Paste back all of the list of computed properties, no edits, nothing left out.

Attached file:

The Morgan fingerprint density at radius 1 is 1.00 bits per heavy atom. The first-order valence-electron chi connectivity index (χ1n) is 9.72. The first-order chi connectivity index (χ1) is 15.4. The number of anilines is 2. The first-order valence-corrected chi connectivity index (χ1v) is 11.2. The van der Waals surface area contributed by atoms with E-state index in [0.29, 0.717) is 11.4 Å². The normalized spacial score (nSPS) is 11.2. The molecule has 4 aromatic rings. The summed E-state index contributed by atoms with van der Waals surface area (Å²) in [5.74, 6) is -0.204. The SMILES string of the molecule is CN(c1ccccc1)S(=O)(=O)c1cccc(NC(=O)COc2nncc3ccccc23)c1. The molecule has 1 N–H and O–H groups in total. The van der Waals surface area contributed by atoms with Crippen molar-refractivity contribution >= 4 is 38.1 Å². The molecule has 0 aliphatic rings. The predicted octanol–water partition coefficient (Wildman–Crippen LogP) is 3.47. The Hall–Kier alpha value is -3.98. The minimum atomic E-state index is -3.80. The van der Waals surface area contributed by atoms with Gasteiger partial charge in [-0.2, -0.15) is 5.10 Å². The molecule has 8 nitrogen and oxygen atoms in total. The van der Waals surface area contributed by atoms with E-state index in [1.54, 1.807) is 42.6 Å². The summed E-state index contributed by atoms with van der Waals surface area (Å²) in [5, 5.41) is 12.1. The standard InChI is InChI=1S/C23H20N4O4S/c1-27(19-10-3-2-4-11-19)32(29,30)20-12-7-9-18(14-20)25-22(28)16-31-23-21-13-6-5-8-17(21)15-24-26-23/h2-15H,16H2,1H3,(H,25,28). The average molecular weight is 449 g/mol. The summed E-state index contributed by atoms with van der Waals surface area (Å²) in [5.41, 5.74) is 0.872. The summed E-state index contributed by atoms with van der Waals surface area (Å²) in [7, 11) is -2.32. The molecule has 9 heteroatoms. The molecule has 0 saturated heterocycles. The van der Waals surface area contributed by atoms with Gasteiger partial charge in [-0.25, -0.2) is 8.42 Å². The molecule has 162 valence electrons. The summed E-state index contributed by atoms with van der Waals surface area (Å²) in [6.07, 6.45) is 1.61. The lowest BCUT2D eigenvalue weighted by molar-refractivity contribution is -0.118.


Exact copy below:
The Morgan fingerprint density at radius 1 is 1.00 bits per heavy atom. The first-order valence-electron chi connectivity index (χ1n) is 9.72. The first-order chi connectivity index (χ1) is 15.4. The number of anilines is 2. The first-order valence-corrected chi connectivity index (χ1v) is 11.2. The van der Waals surface area contributed by atoms with E-state index in [0.29, 0.717) is 11.4 Å². The normalized spacial score (nSPS) is 11.2. The molecule has 4 aromatic rings. The summed E-state index contributed by atoms with van der Waals surface area (Å²) in [5.74, 6) is -0.204. The SMILES string of the molecule is CN(c1ccccc1)S(=O)(=O)c1cccc(NC(=O)COc2nncc3ccccc23)c1. The molecule has 1 N–H and O–H groups in total. The van der Waals surface area contributed by atoms with Crippen molar-refractivity contribution >= 4 is 38.1 Å². The molecule has 0 aliphatic rings. The predicted octanol–water partition coefficient (Wildman–Crippen LogP) is 3.47. The Hall–Kier alpha value is -3.98. The minimum atomic E-state index is -3.80. The van der Waals surface area contributed by atoms with Gasteiger partial charge in [-0.2, -0.15) is 5.10 Å². The molecule has 8 nitrogen and oxygen atoms in total. The van der Waals surface area contributed by atoms with E-state index in [1.54, 1.807) is 42.6 Å². The summed E-state index contributed by atoms with van der Waals surface area (Å²) in [5, 5.41) is 12.1. The standard InChI is InChI=1S/C23H20N4O4S/c1-27(19-10-3-2-4-11-19)32(29,30)20-12-7-9-18(14-20)25-22(28)16-31-23-21-13-6-5-8-17(21)15-24-26-23/h2-15H,16H2,1H3,(H,25,28). The average molecular weight is 449 g/mol. The summed E-state index contributed by atoms with van der Waals surface area (Å²) in [5.41, 5.74) is 0.872. The summed E-state index contributed by atoms with van der Waals surface area (Å²) in [7, 11) is -2.32. The molecule has 9 heteroatoms. The molecule has 0 saturated heterocycles. The van der Waals surface area contributed by atoms with Gasteiger partial charge in [-0.25, -0.2) is 8.42 Å². The molecule has 162 valence electrons. The summed E-state index contributed by atoms with van der Waals surface area (Å²) in [6.07, 6.45) is 1.61. The lowest BCUT2D eigenvalue weighted by molar-refractivity contribution is -0.118.